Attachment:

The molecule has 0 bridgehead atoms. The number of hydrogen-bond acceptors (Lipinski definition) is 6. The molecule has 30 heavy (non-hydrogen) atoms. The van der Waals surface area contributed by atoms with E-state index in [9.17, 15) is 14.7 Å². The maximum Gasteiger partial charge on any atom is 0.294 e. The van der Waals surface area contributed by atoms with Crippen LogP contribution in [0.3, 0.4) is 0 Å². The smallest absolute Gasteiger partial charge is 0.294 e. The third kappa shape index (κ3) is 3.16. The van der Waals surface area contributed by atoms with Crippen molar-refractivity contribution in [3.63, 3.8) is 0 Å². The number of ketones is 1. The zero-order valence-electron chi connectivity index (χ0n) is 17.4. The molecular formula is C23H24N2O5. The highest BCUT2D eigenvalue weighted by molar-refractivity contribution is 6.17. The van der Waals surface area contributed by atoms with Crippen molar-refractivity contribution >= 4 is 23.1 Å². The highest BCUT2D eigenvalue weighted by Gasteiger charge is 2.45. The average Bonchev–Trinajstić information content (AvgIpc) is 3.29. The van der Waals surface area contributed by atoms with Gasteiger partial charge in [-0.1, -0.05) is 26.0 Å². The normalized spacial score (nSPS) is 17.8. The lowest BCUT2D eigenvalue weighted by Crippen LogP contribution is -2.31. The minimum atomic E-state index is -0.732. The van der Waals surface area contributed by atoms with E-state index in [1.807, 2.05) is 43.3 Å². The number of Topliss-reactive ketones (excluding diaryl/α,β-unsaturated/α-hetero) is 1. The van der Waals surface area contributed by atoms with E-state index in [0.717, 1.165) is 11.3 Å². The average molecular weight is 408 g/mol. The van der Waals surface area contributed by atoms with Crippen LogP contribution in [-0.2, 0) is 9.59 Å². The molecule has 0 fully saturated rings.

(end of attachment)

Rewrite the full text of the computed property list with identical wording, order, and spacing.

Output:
The molecule has 0 bridgehead atoms. The number of hydrogen-bond acceptors (Lipinski definition) is 6. The molecule has 30 heavy (non-hydrogen) atoms. The van der Waals surface area contributed by atoms with E-state index in [9.17, 15) is 14.7 Å². The maximum Gasteiger partial charge on any atom is 0.294 e. The van der Waals surface area contributed by atoms with Crippen LogP contribution in [0.3, 0.4) is 0 Å². The smallest absolute Gasteiger partial charge is 0.294 e. The third kappa shape index (κ3) is 3.16. The van der Waals surface area contributed by atoms with Crippen molar-refractivity contribution in [3.63, 3.8) is 0 Å². The number of ketones is 1. The zero-order valence-electron chi connectivity index (χ0n) is 17.4. The molecular formula is C23H24N2O5. The highest BCUT2D eigenvalue weighted by molar-refractivity contribution is 6.17. The van der Waals surface area contributed by atoms with Crippen molar-refractivity contribution >= 4 is 23.1 Å². The highest BCUT2D eigenvalue weighted by Gasteiger charge is 2.45. The average Bonchev–Trinajstić information content (AvgIpc) is 3.29. The van der Waals surface area contributed by atoms with Gasteiger partial charge in [-0.1, -0.05) is 26.0 Å². The normalized spacial score (nSPS) is 17.8. The lowest BCUT2D eigenvalue weighted by Crippen LogP contribution is -2.31. The minimum atomic E-state index is -0.732. The van der Waals surface area contributed by atoms with E-state index in [1.807, 2.05) is 43.3 Å². The number of Topliss-reactive ketones (excluding diaryl/α,β-unsaturated/α-hetero) is 1. The van der Waals surface area contributed by atoms with E-state index in [0.717, 1.165) is 11.3 Å². The average molecular weight is 408 g/mol. The van der Waals surface area contributed by atoms with Crippen LogP contribution in [-0.2, 0) is 9.59 Å². The molecule has 0 fully saturated rings.